The Chinese remainder theorem can also be used in secret sharing, which consists of distributing a set of shares among a group of people who, all together (but no one alone), can recover a certain secret from the given set of shares. Each of the shares is represented in a congruence, and the solution of the system of congruences using the Chinese remainder theorem is the secret to be recovered. Secret Sharing using the Chinese Remainder Theorem uses, along with the Chinese remainder theorem, special sequences of integers that guarantee the impossibility of recovering the secret from a set of shares with less than a certain cardinality.

### Hermite Interpolation

**The General Hermite Interpolation Problem.**Given r complex points ("interpolation nodes")*λ*_{1}, ...,*λ*and complex data {_{r}*a*: 1 ≤_{j,k}*j*≤*r*, 0 ≤*k*<*ν*}, find_{j}*P*(*x*) ∈**C**[*x*] such that:- <math>P^{(k)}(\lambda_j) = a_{j, k}\qquad 1 \leq j \leq r, \quad 0 \leq k < \nu_j.</math>

**Solution.** Introducing the polynomials

- <math>A_j(x) := \sum_{k=0}^{\nu_j - 1}\frac{a_{j, k}}{k!}(x - \lambda_j)^k</math>

the problem may be equivalently reformulated as a system of r simultaneous congruences:

- <math>P(x) \equiv A_j(x) \pmod {(x - \lambda_j)^{\nu_j}}, \qquad 1 \leq j \leq r</math>

By the Chinese remainder theorem in the principal ideal domain **C**[*x*], there is a unique polynomial *P*(*x*) such that:

- <math>\deg(P) < n := \sum_j\nu_j.</math>

A direct construction, in analogy with the above proof for the integer number case, can be performed as follows. Define the polynomials

- <math>\begin{align}

Q &= \prod_{i=1}^{r}(x - \lambda_i)^{\nu_i} \\ Q_j &= \frac{Q}{(x - \lambda_j)^{\nu_j}} \end{align}</math>

The partial fraction decomposition of 1/*Q* gives r polynomials *S _{j}* with degrees deg(

*S*) <

_{j}*ν*such that

_{j}- <math>\frac{1}{Q} = \sum_{i=1}^{r} \frac{S_i}{(x - \lambda_i)^{\nu_i}}</math>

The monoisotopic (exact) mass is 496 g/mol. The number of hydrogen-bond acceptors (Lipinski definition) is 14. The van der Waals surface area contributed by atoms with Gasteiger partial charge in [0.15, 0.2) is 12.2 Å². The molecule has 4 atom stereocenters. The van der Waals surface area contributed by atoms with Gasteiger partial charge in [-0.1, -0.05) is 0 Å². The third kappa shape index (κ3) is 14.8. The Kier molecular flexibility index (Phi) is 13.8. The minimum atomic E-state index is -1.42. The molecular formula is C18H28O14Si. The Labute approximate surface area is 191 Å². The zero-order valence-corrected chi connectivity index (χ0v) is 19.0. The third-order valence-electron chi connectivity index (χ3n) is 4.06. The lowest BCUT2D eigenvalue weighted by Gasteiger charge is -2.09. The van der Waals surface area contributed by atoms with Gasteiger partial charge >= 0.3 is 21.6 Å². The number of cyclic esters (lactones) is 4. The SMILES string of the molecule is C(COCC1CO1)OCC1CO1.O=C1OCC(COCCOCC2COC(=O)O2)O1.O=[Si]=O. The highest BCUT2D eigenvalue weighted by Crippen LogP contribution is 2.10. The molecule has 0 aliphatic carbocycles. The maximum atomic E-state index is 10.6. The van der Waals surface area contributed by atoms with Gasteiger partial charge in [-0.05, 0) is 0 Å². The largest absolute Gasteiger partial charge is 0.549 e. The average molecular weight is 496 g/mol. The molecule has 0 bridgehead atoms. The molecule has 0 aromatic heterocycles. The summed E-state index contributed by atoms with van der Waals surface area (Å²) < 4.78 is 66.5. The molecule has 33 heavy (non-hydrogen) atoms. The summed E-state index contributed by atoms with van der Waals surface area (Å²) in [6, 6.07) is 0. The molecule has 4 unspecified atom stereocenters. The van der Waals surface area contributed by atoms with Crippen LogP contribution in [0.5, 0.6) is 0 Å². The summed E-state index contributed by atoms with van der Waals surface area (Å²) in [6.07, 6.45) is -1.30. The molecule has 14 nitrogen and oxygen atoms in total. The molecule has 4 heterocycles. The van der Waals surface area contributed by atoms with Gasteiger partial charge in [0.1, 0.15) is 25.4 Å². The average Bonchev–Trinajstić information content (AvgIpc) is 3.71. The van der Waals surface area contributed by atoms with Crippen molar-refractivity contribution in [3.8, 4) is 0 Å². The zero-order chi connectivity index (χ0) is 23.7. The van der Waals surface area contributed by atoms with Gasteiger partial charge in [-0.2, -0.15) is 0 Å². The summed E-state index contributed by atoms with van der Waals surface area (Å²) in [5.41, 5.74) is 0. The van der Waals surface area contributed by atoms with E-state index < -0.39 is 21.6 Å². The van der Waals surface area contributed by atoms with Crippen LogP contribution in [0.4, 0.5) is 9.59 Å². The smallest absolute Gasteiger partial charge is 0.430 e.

so that

- <math>1 = \sum_{i=1}^{r}S_i Q_i.</math>

Then a solution of the simultaneous congruence system is given by the polynomial

- <math>\sum_{i=1}^r A_i S_i Q_i = A_j + \sum_{i=1}^{r}(A_i - A_j) S_i Q_i \equiv A_j\pmod{(x - \lambda_j)^{\nu_j}}\qquad 1 \leq j \leq r</math>

and the minimal degree solution is this one reduced modulo Q, that is the unique with degree less than n.

### Dedekind's Theorem

**Dedekind's Theorem on the Linear Independence of Characters.**Let M be a monoid and k an integral domain, viewed as a monoid by considering the multiplication on k. Then any finite family (*f*)_{i}_{i∈I}of distinct monoid homomorphisms*f*:_{i}*M*→*k*is linearly independent. In other words every family (*α*)_{i}_{i∈I}of elements*α*∈_{i}*k*satisfying- <math>\sum_{i \in I}\alpha_i f_i = 0</math>

- must be equal to the family (0)
_{i∈I}.

**Proof.** First assume that k is a field, otherwise, replace the integral domain k by its quotient field, and nothing will change. We can linearly extend the monoid homomorphisms *f _{i}* :

*M*→

*k*to k-algebra homomorphisms

*F*:

_{i}*k*[

*M*] →

*k*, where

*k*[

*M*] is the monoid ring of M over k. Then, by linearity, the condition

- <math>\sum_{i\in I}\alpha_i f_i = 0,</math>

yields

- <math>\sum_{i \in I}\alpha_i F_i = 0.</math>

Next, for *i*, *j* ∈ *I*; *i* ≠ *j* the two k-linear maps *F _{i}* :

*k*[

*M*] →

*k*and

*F*:

_{j}*k*[

*M*] →

*k*are not proportional to each other. Otherwise

*f*and

_{i}*f*would also be proportional, and thus equal since as monoid homomorphisms they satisfy:

_{j}*f*(1) = 1 =

_{i}*f*(1), which contradicts the assumption that they are distinct.

_{j}Therefore the kernels Ker *F _{i}* and Ker

*F*are distinct. Since

_{j}*k*[

*M*]/Ker

*F*≅

_{i}*F*(

_{i}*k*[

*M*]) =

*k*is a field, Ker

*F*is a maximal ideal of

_{i}*k*[

*M*] for every

*i*∈

*I*. Because they are distinct and maximal the ideals Ker

*F*and Ker

_{i}*F*are coprime whenever

_{j}*i*≠

*j*. The Chinese Remainder Theorem (for general rings) yields an isomorphism:

- <math>\begin{cases} \phi: k[M] / K \to \prod_{i \in I}k[M] / \mathrm{Ker} F_i \\ \phi(x + K) = \left(x + \mathrm{Ker} F_i\right)_{i \in I} \end{cases}</math>

where

- <math>K = \prod_{i \in I}\mathrm{Ker} F_i = \bigcap_{i \in I}\mathrm{Ker} F_i.</math>

Consequently, the map

- <math> \begin{cases} \Phi: k[M] \to \prod_{i \in I}k[M]/ \mathrm{Ker} F_i \\ \Phi(x) = \left(x + \mathrm{Ker} F_i\right)_{i \in I} \end{cases}</math>

is surjective. Under the isomorphisms *k*[*M*]/Ker *F _{i}* →

*F*(

_{i}*k*[

*M*]) =

*k*, the map Φ corresponds to:

- <math>\begin{cases}\psi: k[M] \to \prod_{i \in I}k \\ \psi(x) = \left[F_i(x)\right]_{i \in I} \end{cases}</math>

Now,

- <math>\sum_{i \in I}\alpha_i F_i = 0</math>

yields

- <math>\sum_{i \in I}\alpha_i u_i = 0</math>

for every vector (*u _{i}*)